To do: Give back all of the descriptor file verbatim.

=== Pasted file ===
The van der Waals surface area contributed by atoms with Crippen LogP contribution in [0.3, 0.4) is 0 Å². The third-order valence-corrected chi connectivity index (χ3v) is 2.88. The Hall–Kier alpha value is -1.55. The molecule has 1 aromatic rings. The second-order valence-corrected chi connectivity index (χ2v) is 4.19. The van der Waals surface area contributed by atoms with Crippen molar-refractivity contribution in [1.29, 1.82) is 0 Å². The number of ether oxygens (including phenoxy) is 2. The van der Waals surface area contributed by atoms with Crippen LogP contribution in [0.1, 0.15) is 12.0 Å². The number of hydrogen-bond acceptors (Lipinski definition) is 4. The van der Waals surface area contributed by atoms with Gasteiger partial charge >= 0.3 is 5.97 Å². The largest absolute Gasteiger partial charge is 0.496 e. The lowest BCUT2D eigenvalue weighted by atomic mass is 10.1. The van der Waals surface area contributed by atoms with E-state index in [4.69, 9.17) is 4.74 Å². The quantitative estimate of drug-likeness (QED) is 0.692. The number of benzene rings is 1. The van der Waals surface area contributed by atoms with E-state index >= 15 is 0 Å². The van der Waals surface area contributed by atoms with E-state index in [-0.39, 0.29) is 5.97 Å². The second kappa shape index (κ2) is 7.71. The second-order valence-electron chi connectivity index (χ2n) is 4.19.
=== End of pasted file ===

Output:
The van der Waals surface area contributed by atoms with Crippen LogP contribution in [0.3, 0.4) is 0 Å². The third-order valence-corrected chi connectivity index (χ3v) is 2.88. The Hall–Kier alpha value is -1.55. The molecule has 1 aromatic rings. The second-order valence-corrected chi connectivity index (χ2v) is 4.19. The van der Waals surface area contributed by atoms with Crippen molar-refractivity contribution in [1.29, 1.82) is 0 Å². The number of ether oxygens (including phenoxy) is 2. The van der Waals surface area contributed by atoms with Crippen LogP contribution in [0.1, 0.15) is 12.0 Å². The number of hydrogen-bond acceptors (Lipinski definition) is 4. The van der Waals surface area contributed by atoms with Gasteiger partial charge >= 0.3 is 5.97 Å². The largest absolute Gasteiger partial charge is 0.496 e. The lowest BCUT2D eigenvalue weighted by atomic mass is 10.1. The van der Waals surface area contributed by atoms with E-state index in [4.69, 9.17) is 4.74 Å². The quantitative estimate of drug-likeness (QED) is 0.692. The number of benzene rings is 1. The van der Waals surface area contributed by atoms with E-state index >= 15 is 0 Å². The van der Waals surface area contributed by atoms with E-state index in [-0.39, 0.29) is 5.97 Å². The second kappa shape index (κ2) is 7.71. The second-order valence-electron chi connectivity index (χ2n) is 4.19.